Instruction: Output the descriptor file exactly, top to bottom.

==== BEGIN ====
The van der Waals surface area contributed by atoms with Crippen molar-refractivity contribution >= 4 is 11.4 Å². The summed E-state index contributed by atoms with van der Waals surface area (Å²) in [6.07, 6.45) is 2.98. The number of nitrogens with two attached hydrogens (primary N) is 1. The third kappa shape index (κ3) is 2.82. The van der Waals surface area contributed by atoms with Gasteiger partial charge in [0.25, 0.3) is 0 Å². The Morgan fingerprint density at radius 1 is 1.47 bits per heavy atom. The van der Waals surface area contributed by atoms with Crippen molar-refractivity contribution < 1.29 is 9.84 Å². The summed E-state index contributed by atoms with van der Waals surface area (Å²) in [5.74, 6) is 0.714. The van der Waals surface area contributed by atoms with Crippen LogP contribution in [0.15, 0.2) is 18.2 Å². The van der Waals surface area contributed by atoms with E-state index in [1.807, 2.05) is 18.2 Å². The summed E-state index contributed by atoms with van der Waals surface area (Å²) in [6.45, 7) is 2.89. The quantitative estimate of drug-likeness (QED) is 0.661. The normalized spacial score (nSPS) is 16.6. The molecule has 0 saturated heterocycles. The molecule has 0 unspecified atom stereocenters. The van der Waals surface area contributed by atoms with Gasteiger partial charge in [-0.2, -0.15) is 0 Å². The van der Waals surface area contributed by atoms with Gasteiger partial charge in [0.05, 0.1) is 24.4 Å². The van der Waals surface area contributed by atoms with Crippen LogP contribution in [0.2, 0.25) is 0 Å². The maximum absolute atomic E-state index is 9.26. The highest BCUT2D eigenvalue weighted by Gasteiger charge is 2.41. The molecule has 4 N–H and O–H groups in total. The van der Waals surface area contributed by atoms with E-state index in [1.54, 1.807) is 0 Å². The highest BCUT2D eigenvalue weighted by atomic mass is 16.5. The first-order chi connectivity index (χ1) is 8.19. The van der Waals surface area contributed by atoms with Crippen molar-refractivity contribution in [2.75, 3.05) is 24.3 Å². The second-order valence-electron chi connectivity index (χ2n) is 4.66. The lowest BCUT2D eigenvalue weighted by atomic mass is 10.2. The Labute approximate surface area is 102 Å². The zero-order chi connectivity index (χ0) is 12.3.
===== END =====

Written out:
The van der Waals surface area contributed by atoms with Crippen molar-refractivity contribution >= 4 is 11.4 Å². The summed E-state index contributed by atoms with van der Waals surface area (Å²) in [6.07, 6.45) is 2.98. The number of nitrogens with two attached hydrogens (primary N) is 1. The third kappa shape index (κ3) is 2.82. The van der Waals surface area contributed by atoms with Gasteiger partial charge in [0.25, 0.3) is 0 Å². The Morgan fingerprint density at radius 1 is 1.47 bits per heavy atom. The van der Waals surface area contributed by atoms with Crippen molar-refractivity contribution < 1.29 is 9.84 Å². The summed E-state index contributed by atoms with van der Waals surface area (Å²) in [5.74, 6) is 0.714. The van der Waals surface area contributed by atoms with Crippen LogP contribution in [0.15, 0.2) is 18.2 Å². The van der Waals surface area contributed by atoms with E-state index in [1.807, 2.05) is 18.2 Å². The summed E-state index contributed by atoms with van der Waals surface area (Å²) in [6.45, 7) is 2.89. The quantitative estimate of drug-likeness (QED) is 0.661. The normalized spacial score (nSPS) is 16.6. The molecule has 0 saturated heterocycles. The molecule has 0 unspecified atom stereocenters. The van der Waals surface area contributed by atoms with Gasteiger partial charge in [-0.2, -0.15) is 0 Å². The van der Waals surface area contributed by atoms with Gasteiger partial charge in [0.05, 0.1) is 24.4 Å². The van der Waals surface area contributed by atoms with Crippen LogP contribution in [0.2, 0.25) is 0 Å². The maximum absolute atomic E-state index is 9.26. The highest BCUT2D eigenvalue weighted by Gasteiger charge is 2.41. The molecule has 4 N–H and O–H groups in total. The van der Waals surface area contributed by atoms with E-state index in [1.54, 1.807) is 0 Å². The highest BCUT2D eigenvalue weighted by atomic mass is 16.5. The first-order chi connectivity index (χ1) is 8.19. The van der Waals surface area contributed by atoms with Crippen molar-refractivity contribution in [2.75, 3.05) is 24.3 Å². The second-order valence-electron chi connectivity index (χ2n) is 4.66. The lowest BCUT2D eigenvalue weighted by atomic mass is 10.2. The Labute approximate surface area is 102 Å². The zero-order chi connectivity index (χ0) is 12.3.